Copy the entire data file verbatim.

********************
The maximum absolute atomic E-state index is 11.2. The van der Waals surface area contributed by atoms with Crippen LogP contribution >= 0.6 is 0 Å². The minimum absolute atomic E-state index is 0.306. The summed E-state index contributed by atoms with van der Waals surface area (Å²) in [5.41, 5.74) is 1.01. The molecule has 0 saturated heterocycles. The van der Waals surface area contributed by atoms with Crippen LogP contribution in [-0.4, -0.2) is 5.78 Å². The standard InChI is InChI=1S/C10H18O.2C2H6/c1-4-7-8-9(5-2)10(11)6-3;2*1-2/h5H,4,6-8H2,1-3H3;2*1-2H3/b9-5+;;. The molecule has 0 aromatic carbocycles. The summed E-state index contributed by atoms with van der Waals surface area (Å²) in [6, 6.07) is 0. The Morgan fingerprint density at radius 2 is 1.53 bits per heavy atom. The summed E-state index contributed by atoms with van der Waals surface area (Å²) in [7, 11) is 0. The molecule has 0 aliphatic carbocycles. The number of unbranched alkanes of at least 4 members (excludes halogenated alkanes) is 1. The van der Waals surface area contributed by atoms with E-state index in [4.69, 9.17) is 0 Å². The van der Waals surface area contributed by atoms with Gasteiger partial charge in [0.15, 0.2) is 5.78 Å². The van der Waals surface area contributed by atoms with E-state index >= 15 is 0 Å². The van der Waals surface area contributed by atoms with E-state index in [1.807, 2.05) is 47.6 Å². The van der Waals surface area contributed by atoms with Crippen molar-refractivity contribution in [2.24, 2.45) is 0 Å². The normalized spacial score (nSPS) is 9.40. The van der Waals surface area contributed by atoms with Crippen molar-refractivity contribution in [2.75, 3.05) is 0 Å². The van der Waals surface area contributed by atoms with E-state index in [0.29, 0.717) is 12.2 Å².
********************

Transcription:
The maximum absolute atomic E-state index is 11.2. The van der Waals surface area contributed by atoms with Crippen LogP contribution >= 0.6 is 0 Å². The minimum absolute atomic E-state index is 0.306. The summed E-state index contributed by atoms with van der Waals surface area (Å²) in [5.41, 5.74) is 1.01. The molecule has 0 saturated heterocycles. The van der Waals surface area contributed by atoms with Crippen LogP contribution in [-0.4, -0.2) is 5.78 Å². The standard InChI is InChI=1S/C10H18O.2C2H6/c1-4-7-8-9(5-2)10(11)6-3;2*1-2/h5H,4,6-8H2,1-3H3;2*1-2H3/b9-5+;;. The molecule has 0 aromatic carbocycles. The summed E-state index contributed by atoms with van der Waals surface area (Å²) in [6, 6.07) is 0. The Morgan fingerprint density at radius 2 is 1.53 bits per heavy atom. The summed E-state index contributed by atoms with van der Waals surface area (Å²) in [7, 11) is 0. The molecule has 0 aliphatic carbocycles. The number of unbranched alkanes of at least 4 members (excludes halogenated alkanes) is 1. The van der Waals surface area contributed by atoms with E-state index in [4.69, 9.17) is 0 Å². The van der Waals surface area contributed by atoms with Gasteiger partial charge in [0.15, 0.2) is 5.78 Å². The van der Waals surface area contributed by atoms with E-state index >= 15 is 0 Å². The van der Waals surface area contributed by atoms with E-state index in [1.807, 2.05) is 47.6 Å². The van der Waals surface area contributed by atoms with Crippen molar-refractivity contribution in [2.24, 2.45) is 0 Å². The normalized spacial score (nSPS) is 9.40. The van der Waals surface area contributed by atoms with Crippen molar-refractivity contribution in [2.75, 3.05) is 0 Å². The van der Waals surface area contributed by atoms with E-state index in [0.29, 0.717) is 12.2 Å².